Authorship Markup & Multiple Authors of a Single Article

Authorship markup has become very popular these days as publisher’s seek to gain increased click-through rates from enhanced search engine result entries in Google.  There’s one authorship scenario, however, that I haven’t seen adequately addressed in the blogosphere:  multiple authors of a single article.

Just in case you’re not familiar with Google’s authorship markup, it’s how publishers are able to generate those thumbnail photos next to individual entries on the search engine result pages.  Here’s an example with my first post here on

 Authorship Markup & Multiple Authors of a Single Article

Not only do the enhanced listing look better, but a number of publishers are finding that the eye-catching appearance of these enhanced listings provides significant increases in click through rates.

As I was helping one of my clients get authorship markup implemented, the question came up, “what happens when there’s more than one author for a single piece of content?”  Multiple authorship is actually something that occurs frequently with news and magazine publishers.

Unfortunately Google has not included an option in the standard authorship markup to display multiple authors.  Instead, Google will display only the first reference to rel=author found on the page.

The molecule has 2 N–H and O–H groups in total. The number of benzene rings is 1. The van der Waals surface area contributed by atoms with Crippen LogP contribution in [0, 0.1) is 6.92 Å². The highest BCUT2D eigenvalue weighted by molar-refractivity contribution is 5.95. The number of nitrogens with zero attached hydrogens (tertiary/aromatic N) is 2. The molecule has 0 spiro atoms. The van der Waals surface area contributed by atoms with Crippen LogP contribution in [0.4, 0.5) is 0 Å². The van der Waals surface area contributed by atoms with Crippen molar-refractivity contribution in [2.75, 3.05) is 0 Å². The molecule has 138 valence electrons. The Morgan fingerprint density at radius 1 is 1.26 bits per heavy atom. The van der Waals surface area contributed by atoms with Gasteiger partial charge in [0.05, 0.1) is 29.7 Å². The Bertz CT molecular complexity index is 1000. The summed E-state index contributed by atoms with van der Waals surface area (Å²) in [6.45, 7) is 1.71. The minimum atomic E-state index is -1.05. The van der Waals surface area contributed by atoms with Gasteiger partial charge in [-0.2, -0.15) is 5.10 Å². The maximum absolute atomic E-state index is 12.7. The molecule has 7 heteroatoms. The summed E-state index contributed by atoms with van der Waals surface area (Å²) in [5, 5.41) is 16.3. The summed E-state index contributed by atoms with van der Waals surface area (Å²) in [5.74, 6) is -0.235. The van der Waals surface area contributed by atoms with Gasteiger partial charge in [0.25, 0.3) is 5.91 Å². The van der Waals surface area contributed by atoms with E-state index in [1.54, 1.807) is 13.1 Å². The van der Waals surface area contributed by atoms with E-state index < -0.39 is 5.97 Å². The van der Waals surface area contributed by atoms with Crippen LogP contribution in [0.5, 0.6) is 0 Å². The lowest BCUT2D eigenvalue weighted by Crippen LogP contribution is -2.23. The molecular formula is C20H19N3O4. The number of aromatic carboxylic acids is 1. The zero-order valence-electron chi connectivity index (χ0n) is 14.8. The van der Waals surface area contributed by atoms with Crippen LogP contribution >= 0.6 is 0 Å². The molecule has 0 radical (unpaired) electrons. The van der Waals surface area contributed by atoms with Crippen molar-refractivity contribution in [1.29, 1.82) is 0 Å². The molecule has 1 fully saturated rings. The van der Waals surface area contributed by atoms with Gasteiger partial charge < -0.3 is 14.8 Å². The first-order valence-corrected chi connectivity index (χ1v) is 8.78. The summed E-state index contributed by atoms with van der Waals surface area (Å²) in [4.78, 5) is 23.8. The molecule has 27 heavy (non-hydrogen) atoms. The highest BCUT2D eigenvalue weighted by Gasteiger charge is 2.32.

Fellow SEO, Terry Simmonds, set up this test page to see what would happen when a single page contains multiple rel=author entries.  You can view the output of the page by plugging it into theRich Snippets Tool.  Here’s a summary of Terry’s findings:

  • Only the first instance of rel=author gets picked up.
  • If rel=author code for the first listed author exists, but that author has not included a link back to the publisher site in the “Contributor to” section of the Google+ profile, neither the first nor second instance of the rel=author tag will work.
  • The usage of a given Google+ profile and the relevance of content to a given author profile doesn’t seem to make a difference.  The first author found in the code is always the one that’s used.

Google Scholar is able to extract multiple author citations from academic articles, so it’s possible this functionality will find its way into the standard authorship markup available to publishers.  As Terry indicated to me, just because the additional authorship markup isn’t displayed on the search engine result page doesn’t mean they don’t see it.

Since a multiple-author feature doesn’t appear to be supported at this time for authorship markup, I recommend omitting the markup completely to avoid any unexpected results on a production site.

Sharing is caring!

Subscribe to get my latest posts in your inbox!

* indicates required